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CERN | Geneva | Switzerland

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Charm and beauty: LHCb has it all!

This week, the LHCb experiment reported an anomaly they have just observed in the decays of charmed mesons. Could this be the tip of the iceberg for new physics?

As I reported before, the main goal of the LHCb experiment is to use heavy quarks (called beauty and charm quarks) to make precise measurements in the hope of detecting small deviations from the Standard Model, the theoretical framework that has been guiding particle physicists for a few decades. But it has a few known shortcomings that make us think new physics should be discovered soon.

This is a great model that allows theorists to make very accurate predictions. So far, every single one of them has proven to be true but if we were to find a flaw, it would be like discovering the secret passage guiding us further into our investigation of how matter works.

The results presented this week by the LHCb experiment hint in this direction, although as usual, further checks are needed. The scientists involved were looking at decays of charmed mesons denoted D0, particles made of one charm quark c (with electric charge +2/3) and one antiquark u (-2/3).  The D0 is therefore electrically neutral and can decay into a pair of kaons, K+K- (mesons containing an s quark) or pions π+π-(mesons made of light quarks, u or d).

But one could also make a charmed antimeson with one antiquark c (-2/3) and one quark u (+2/3). This is the meson antimatter. These antimesons also decay into pairs of kaons or pions, K+K- and π+π-.

How can one know if he or she is dealing with a charmed meson or antimeson since both decay to the same final products? One way is to “tag” the charmed mesons when they are created. For this measurement, the LHCb team selected excited charmed mesons D*+ and D*-, which decayed to a positively charged pion and a D0 charmed meson, or into a negative pion when charmed antimesons are created. The pion charge gives it away.

What LHCb measured is the difference between how often charmed mesons and how often charmed antimesons decay into K+K-. The same measurement was repeated with D0 Þ π+π- as final decay products. The idea is to see if there is a difference in the behavior of matter (the mesons) and antimatter (the antimesons), what we call charge-parity (or CP) violation.

Then they looked at the difference of the difference between the K+K- and π+π- channels. The advantage is that many potential experimental biases cancel out, while a true signal would remain, as the CP violation need not be the same in the two channels.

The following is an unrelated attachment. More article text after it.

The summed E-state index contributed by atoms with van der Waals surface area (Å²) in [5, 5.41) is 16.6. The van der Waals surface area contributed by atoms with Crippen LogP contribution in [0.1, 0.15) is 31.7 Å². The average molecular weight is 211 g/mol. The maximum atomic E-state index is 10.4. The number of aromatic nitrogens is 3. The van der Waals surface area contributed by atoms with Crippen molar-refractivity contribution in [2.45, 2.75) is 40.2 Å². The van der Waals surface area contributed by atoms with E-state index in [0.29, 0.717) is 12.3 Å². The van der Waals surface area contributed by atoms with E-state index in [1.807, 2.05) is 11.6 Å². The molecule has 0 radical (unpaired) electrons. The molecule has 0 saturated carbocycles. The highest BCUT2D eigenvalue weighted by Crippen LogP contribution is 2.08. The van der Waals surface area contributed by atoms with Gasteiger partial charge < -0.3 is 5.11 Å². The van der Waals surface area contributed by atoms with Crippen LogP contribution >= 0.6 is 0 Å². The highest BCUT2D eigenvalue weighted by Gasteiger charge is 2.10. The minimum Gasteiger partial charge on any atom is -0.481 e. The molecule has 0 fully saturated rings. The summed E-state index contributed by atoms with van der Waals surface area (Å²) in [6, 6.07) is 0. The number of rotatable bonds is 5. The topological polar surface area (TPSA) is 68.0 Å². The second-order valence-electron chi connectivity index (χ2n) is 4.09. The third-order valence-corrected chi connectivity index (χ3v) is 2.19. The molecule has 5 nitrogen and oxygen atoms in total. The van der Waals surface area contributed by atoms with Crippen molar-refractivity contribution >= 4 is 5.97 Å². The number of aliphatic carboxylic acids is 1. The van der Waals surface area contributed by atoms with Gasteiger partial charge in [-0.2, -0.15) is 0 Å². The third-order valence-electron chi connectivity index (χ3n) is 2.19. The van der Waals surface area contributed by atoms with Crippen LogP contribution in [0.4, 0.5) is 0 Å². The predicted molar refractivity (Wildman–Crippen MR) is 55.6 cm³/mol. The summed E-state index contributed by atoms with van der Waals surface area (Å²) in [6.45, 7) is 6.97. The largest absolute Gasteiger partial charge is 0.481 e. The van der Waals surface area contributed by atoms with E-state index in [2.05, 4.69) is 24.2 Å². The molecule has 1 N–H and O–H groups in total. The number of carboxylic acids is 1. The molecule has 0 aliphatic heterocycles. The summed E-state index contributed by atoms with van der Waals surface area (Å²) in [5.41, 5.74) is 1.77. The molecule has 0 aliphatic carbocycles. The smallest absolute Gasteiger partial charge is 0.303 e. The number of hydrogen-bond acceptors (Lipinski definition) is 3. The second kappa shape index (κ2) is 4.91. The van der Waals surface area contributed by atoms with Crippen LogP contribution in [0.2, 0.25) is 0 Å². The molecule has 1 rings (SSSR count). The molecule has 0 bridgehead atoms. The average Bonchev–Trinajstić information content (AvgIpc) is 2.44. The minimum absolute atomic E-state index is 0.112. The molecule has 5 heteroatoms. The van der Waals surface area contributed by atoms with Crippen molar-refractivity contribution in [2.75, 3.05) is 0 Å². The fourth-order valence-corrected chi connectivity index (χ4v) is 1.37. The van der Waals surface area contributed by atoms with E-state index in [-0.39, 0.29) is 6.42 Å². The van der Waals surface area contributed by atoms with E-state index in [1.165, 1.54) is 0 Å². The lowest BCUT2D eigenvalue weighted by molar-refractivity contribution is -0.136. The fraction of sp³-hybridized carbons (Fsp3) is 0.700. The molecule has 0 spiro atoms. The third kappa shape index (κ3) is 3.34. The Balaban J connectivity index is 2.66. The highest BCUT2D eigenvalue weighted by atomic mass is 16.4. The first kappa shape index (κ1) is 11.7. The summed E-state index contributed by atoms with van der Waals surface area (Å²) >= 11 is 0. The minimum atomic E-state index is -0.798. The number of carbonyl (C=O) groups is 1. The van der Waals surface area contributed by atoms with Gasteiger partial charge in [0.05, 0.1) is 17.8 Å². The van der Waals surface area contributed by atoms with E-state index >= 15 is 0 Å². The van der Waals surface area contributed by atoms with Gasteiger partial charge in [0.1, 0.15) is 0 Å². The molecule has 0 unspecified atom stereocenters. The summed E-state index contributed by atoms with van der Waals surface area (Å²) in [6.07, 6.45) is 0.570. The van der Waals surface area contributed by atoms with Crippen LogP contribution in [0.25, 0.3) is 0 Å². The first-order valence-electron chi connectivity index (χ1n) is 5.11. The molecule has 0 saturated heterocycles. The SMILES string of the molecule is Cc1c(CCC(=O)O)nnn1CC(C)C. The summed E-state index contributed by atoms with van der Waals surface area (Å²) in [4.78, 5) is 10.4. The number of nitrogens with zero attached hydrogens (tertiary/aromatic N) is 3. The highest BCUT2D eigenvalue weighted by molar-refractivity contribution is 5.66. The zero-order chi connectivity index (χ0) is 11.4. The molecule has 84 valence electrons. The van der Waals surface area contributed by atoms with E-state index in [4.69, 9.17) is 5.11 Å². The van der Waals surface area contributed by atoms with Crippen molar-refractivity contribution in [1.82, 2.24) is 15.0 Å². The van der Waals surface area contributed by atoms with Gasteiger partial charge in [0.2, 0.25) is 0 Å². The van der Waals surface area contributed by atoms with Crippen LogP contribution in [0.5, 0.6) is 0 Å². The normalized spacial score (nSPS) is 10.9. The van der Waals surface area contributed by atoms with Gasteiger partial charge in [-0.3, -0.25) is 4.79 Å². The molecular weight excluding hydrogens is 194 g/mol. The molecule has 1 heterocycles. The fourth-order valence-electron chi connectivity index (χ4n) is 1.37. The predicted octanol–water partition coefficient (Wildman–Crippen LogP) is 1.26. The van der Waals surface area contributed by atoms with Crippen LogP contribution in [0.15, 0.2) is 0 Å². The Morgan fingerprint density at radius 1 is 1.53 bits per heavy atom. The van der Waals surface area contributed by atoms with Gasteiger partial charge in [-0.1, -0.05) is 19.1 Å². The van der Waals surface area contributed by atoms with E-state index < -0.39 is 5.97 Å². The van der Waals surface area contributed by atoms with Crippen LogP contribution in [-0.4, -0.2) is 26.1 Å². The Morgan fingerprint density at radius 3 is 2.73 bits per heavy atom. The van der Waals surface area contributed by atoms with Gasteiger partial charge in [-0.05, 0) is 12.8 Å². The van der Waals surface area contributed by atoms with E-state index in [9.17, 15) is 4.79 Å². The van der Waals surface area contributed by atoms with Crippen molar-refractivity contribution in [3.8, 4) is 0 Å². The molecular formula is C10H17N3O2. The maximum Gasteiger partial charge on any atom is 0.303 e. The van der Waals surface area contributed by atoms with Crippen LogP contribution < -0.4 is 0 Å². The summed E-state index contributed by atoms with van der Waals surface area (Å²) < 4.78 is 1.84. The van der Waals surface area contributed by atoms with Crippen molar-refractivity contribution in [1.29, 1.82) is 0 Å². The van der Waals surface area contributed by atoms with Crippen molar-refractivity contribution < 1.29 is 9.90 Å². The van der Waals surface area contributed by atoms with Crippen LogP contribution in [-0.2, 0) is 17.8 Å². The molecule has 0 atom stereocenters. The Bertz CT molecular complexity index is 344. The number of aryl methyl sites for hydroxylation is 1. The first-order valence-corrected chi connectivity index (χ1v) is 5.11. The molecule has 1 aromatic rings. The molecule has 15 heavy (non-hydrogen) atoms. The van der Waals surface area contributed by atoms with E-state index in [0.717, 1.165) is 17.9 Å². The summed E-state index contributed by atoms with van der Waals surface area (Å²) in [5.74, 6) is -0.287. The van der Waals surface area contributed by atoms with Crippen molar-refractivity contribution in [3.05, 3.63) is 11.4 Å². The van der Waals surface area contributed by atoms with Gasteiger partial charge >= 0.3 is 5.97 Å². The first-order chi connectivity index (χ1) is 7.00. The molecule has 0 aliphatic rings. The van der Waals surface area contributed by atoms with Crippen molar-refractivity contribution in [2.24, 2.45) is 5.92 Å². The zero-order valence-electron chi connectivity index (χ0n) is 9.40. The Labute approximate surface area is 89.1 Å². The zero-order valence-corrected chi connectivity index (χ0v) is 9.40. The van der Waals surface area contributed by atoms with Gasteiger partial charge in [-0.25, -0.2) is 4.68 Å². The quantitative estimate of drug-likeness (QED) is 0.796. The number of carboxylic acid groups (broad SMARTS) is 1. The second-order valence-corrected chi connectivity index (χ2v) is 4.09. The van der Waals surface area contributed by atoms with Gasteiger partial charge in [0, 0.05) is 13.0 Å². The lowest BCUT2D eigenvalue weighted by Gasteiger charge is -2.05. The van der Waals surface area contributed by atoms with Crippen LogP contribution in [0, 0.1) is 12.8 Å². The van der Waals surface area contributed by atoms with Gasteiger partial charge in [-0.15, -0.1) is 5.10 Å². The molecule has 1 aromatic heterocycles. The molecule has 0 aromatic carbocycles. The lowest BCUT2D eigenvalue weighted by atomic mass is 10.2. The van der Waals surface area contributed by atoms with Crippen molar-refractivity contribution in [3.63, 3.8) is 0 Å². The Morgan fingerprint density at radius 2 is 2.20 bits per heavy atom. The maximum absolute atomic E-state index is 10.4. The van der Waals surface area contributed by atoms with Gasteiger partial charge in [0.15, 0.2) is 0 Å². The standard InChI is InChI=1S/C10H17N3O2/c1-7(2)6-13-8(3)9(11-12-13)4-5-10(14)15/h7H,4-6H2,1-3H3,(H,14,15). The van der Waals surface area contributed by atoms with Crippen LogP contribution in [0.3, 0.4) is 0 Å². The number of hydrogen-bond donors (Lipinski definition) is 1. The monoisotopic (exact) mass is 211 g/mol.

Our Standard Model of particle physics predicts that this difference should be very small, of the order of 0.01% to 0.1% (the theoretical uncertainly is fairly large here). LHCb measures −0.82 ± 0.21 (statistical uncertainty) ± 0.11 (systematic uncertainty)%, a 3.5 standard deviation away from zero. In other words, if every source of experimental uncertainty has been properly accounted for, there is only a 0.05% chance this is due to chance. Other experiments had detected a hint of this effect before, but with much less precision, so this in itself is an accomplishment.

Does this mean the Standard Model has been proven wrong? Not yet. We need to see if this effect will remains once the group has a chance to analyze all of the 2011 data, which should be completed by March next year. Only 60% were used for this analysis.

As Mat Charles, one of the four physicists directly involved in this analysis told me: “This could be the hint that something interesting is going on. Very much worth pursuing”. They plan to add a different channel, tagging the D0 mesons and antimesons using B mesons, those containing the beauty quark, instead of D*, just to be sure this is true. Let’s hope they’ll be lucky. Such a discovery would be a great step forward.

Pauline Gagnon

To be alerted of new postings, follow me on Twitter: @GagnonPauline or sign-up on this mailing list to receive and e-mail notification.

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14 Responses to “Charm and beauty: LHCb has it all!”

  1. Bernie Shwayder says:

    As a “civilian” non-scientist fascinated by particle physics, it seems to me that we we are on an edge that’s about to collapse. Doubt about the Higgs particle, possible dissolution of string theory and now this “charming surprise” sounds like a science about to enter a whole new dimension, maybe in more ways than one. What an exciting time!

  2. Katy Washburne says: